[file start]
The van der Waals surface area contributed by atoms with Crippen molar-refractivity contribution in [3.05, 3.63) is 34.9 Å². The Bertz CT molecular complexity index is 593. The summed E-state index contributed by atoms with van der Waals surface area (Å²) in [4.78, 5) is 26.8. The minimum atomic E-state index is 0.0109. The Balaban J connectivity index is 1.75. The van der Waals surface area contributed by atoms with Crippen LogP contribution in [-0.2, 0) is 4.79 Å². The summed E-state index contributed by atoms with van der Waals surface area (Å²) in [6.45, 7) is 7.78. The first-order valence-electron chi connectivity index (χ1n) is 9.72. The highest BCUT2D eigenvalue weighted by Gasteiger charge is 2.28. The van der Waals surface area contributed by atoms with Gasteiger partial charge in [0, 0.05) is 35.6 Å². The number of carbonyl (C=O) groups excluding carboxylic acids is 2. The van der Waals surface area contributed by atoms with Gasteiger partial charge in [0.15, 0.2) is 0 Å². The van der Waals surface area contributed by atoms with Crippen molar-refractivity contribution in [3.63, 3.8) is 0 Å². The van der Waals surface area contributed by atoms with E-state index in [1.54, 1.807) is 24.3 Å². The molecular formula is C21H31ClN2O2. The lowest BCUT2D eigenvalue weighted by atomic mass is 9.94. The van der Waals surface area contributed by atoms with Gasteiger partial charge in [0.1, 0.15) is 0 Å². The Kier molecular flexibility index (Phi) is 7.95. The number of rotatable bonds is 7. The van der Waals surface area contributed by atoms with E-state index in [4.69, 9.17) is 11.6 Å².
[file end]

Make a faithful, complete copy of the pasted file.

The van der Waals surface area contributed by atoms with Crippen molar-refractivity contribution in [3.05, 3.63) is 34.9 Å². The Bertz CT molecular complexity index is 593. The summed E-state index contributed by atoms with van der Waals surface area (Å²) in [4.78, 5) is 26.8. The minimum atomic E-state index is 0.0109. The Balaban J connectivity index is 1.75. The van der Waals surface area contributed by atoms with Crippen LogP contribution in [-0.2, 0) is 4.79 Å². The summed E-state index contributed by atoms with van der Waals surface area (Å²) in [6.45, 7) is 7.78. The first-order valence-electron chi connectivity index (χ1n) is 9.72. The highest BCUT2D eigenvalue weighted by Gasteiger charge is 2.28. The van der Waals surface area contributed by atoms with Gasteiger partial charge in [0, 0.05) is 35.6 Å². The number of carbonyl (C=O) groups excluding carboxylic acids is 2. The van der Waals surface area contributed by atoms with Gasteiger partial charge in [0.15, 0.2) is 0 Å². The van der Waals surface area contributed by atoms with Crippen molar-refractivity contribution in [3.63, 3.8) is 0 Å². The van der Waals surface area contributed by atoms with E-state index in [1.54, 1.807) is 24.3 Å². The molecular formula is C21H31ClN2O2. The lowest BCUT2D eigenvalue weighted by atomic mass is 9.94. The van der Waals surface area contributed by atoms with Gasteiger partial charge in [0.1, 0.15) is 0 Å². The Kier molecular flexibility index (Phi) is 7.95. The number of rotatable bonds is 7. The van der Waals surface area contributed by atoms with E-state index in [4.69, 9.17) is 11.6 Å².